Gold shot up $40 an ounce yesterday. US stocks were flat.
How do you like that? Mr. Market was right all along. He knew the fix was in.
This is an economy – and a society – that depends on easy credit. No way were the politicians going to stop the credit flowing. When they threatened to cut it off, Mr. Market ignored them. Stock prices kept going up.
Turned out, he was right again.
We’re back home in good ol’ Balawmer, with football season in full flower.
Our trip took us to Paris, London, Buenos Aires, Salta, Miami, Ft. Lauderdale and then home again.
The only travel problem we had came on our last stop, Ft. Lauderdale, where the agent at check-in seemed unable to operate his own computer system.
Sordid and Stupid
While we were traveling, often out of range of modern communications, Washington was making a public spectacle of itself.
Wherever we went, cab drivers, hair dressers and barkeeps kept us up to date:
“Wow… What’s going on in the US? Sounds like they’ve gone crazy,” said one.
“So, are they really going to shut down the government?” asked another. “That will be a first.”
“Have Republicans lost their minds?” began a third. “Who’s going to vote for them?”
To the foreigners, the spectacle seemed sordid and stupid. To us, as little as we saw of it, it was immensely entertaining.
First, because we never doubted that the pols would come through with a deal in the end. And second, because it would have been better if they hadn’t.
But the show is over…at least for now. From Bloomberg:
The passage last night by wide margins – an 81-18 vote in the Democratic-led Senate, followed by a 285-144 vote in the Republican-controlled House – allows the US to avoid default and ends the shutdown that began Oct. 1 and has taken $24 billion out of the US economy.
“We’ll begin reopening our government immediately and we can begin to lift this cloud of uncertainty and unease from our businesses and from the American people,” Obama said last night at the White House after the Senate voted.
The news reports of the settlement on Wednesday night told us that the agreement was reached after the standoff had “taken $24 billion out of the economy.”
People took this news as though it were a tragic fact – like the sinking of a cruise ship or a shooting at an elementary school. But how was it possible for $24 billion to be “taken out of the economy”?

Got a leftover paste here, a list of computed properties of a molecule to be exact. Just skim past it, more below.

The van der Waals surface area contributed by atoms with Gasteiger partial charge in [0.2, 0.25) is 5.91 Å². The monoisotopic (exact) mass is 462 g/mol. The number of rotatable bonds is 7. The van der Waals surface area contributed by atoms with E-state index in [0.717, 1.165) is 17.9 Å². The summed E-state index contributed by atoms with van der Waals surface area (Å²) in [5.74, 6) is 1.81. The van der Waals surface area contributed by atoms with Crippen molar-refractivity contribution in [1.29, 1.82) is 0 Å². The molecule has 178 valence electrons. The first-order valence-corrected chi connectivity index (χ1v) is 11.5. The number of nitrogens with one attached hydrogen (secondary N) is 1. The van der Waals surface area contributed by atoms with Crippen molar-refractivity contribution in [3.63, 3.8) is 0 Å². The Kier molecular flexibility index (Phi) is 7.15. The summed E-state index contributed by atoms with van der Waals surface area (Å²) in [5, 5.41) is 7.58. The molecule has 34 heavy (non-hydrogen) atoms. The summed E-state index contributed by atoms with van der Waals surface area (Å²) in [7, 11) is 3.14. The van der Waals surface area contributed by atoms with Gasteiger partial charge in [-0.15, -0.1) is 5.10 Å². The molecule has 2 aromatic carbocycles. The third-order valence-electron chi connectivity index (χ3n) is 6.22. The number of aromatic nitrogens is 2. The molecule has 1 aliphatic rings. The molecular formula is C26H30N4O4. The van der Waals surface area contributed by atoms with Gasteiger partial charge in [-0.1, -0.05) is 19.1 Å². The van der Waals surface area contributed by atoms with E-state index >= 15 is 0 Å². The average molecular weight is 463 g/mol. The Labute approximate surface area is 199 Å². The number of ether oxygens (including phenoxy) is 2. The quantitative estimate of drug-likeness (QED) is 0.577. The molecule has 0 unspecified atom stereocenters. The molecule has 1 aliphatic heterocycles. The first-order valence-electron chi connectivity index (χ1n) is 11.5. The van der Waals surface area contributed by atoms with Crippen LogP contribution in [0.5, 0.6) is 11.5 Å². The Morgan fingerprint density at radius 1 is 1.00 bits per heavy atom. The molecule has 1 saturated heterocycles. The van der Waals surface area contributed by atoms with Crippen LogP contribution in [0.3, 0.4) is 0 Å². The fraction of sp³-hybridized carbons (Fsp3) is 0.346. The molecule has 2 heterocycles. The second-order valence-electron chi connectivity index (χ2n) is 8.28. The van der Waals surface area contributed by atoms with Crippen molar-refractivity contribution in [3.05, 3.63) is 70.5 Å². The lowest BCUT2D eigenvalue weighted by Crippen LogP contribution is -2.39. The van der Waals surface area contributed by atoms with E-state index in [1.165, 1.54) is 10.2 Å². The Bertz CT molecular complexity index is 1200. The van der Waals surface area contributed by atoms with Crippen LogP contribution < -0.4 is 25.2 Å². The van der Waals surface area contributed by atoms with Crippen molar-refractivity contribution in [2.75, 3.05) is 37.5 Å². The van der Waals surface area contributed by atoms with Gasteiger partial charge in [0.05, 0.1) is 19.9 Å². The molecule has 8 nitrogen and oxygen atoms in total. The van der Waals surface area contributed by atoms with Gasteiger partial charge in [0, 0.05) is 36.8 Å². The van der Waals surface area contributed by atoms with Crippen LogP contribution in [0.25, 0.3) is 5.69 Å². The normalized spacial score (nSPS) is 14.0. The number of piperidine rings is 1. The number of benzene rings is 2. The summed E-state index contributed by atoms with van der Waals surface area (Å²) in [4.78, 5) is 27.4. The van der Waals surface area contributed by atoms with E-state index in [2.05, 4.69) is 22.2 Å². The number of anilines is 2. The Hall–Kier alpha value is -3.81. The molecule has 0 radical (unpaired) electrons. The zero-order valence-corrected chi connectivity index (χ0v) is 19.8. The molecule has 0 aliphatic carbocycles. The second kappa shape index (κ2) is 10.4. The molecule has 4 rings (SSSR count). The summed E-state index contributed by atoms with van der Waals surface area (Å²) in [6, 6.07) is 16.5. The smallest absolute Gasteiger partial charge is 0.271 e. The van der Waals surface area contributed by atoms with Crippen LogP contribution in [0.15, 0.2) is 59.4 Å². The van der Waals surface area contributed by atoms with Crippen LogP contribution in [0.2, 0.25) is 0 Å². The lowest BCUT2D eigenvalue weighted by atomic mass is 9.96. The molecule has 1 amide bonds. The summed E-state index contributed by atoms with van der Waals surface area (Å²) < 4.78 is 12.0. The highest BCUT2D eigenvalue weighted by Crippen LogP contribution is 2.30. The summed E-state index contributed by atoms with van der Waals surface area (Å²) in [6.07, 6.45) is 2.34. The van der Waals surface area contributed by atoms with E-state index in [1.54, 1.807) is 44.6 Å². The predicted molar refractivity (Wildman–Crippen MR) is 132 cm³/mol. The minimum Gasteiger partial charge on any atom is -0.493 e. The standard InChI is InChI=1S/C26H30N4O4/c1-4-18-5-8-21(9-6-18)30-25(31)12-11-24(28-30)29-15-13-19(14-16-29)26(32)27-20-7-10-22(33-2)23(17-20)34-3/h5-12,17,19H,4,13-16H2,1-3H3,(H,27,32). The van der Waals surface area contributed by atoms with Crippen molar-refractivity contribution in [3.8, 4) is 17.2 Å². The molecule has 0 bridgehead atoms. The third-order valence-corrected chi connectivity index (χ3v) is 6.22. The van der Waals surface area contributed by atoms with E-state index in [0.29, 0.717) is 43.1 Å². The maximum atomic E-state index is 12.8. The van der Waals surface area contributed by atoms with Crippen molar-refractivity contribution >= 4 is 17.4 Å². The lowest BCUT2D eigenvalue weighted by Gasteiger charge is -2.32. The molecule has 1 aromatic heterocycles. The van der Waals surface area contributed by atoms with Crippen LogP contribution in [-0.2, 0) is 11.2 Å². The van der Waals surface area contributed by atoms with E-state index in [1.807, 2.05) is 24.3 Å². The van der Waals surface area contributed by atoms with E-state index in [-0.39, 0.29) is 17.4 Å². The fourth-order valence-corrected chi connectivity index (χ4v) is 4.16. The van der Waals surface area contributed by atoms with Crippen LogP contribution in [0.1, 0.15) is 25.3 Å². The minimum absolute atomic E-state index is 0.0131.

Where did it go? To another planet?
This is what makes government so amusing. It is like bar-room chatter late at night: full of things that couldn’t possibly be true, but are accepted by everyone present as Gospel.
The $24 billion refers to the money that the feds did not spend. But did it vanish? Not at all.
Not that we have anything against government; on the contrary, it’s always a hoot. But government at its best is a modest affair. It puts a cop on the beat – ready to knock heads, if necessary, to maintain peace and quiet.
It puts a judge on the bench, able to enforce contracts and protect property. It raises the flag on national holidays. Otherwise, it butts out.
But few people are content with Thomas Jefferson’s kind of government. They want Hillary Clinton’s kind. But as it grows, government quickly reaches the point of declining marginal utility.
Then it slips into its bad habits – like grand larceny.
The money that was supposedly “taken out” of the economy didn’t disappear. It remained with its rightful owners: neither stolen, nor redistributed. The zombies were short $24 billion. But the productive sector was ahead.
And what were the feds going to do with that $24 billion?
In the event, they shut down national parks – one of the few federal activities that might be a paying proposition. Otherwise, instead of driving to work, filling out forms and chatting over coffee, federal employees were sent home…
There, they enjoyed their leisure… or spent time on home repairs.
The money that would have paid them to come to work was saved, spent or invested in other ways.
Who’s to say that the world is a worse place as a result?
Is Political Instability Good for Stocks?
From the desk of Chris Hunter, Editor-in-Chief, Bonner & Partners
The GOP may have lost the battle over the shutdown. But they’re vowing to continue to wage the war.
According to House Republican leader John Boehner, the party’s “drive to stop the train wreck that is the president’s health-care law will continue.”
The message is clear: Expect political uncertainty to continue.
There has been plenty of wringing of hands in the press about the economic fallout.
USA Today, for instance, cites statistical research claiming that political uncertainty costs the economy nearly $40 billion a year in lost output and 250,000 jobs a year. It also claims that the unemployment rate of 7.3% would be 6.6% without the uncertainty in Washington…
At Bonner & Partners we’re skeptical of these kinds of statistics. But they’re exactly the kind of trumped-up numbers the Fed monitors.
And they’re a big part of the reason the Fed didn’t taper in September. And why it won’t be tapering any time soon.
The Fed knows that, with the current deadlock between Congress and the White House, there’s a snowball’s chance in Hell of any extra fiscal stimulus any time soon. That leaves
the Fed as the only game in town when it comes to propping up the beleaguered American consumer.
US stocks will eventually reach a blow-off top, as credit-gorged investors bid up prices well beyond fundamental values.
Investors selling their gold in the belief that QE is going to end soon will be sorely disappointed.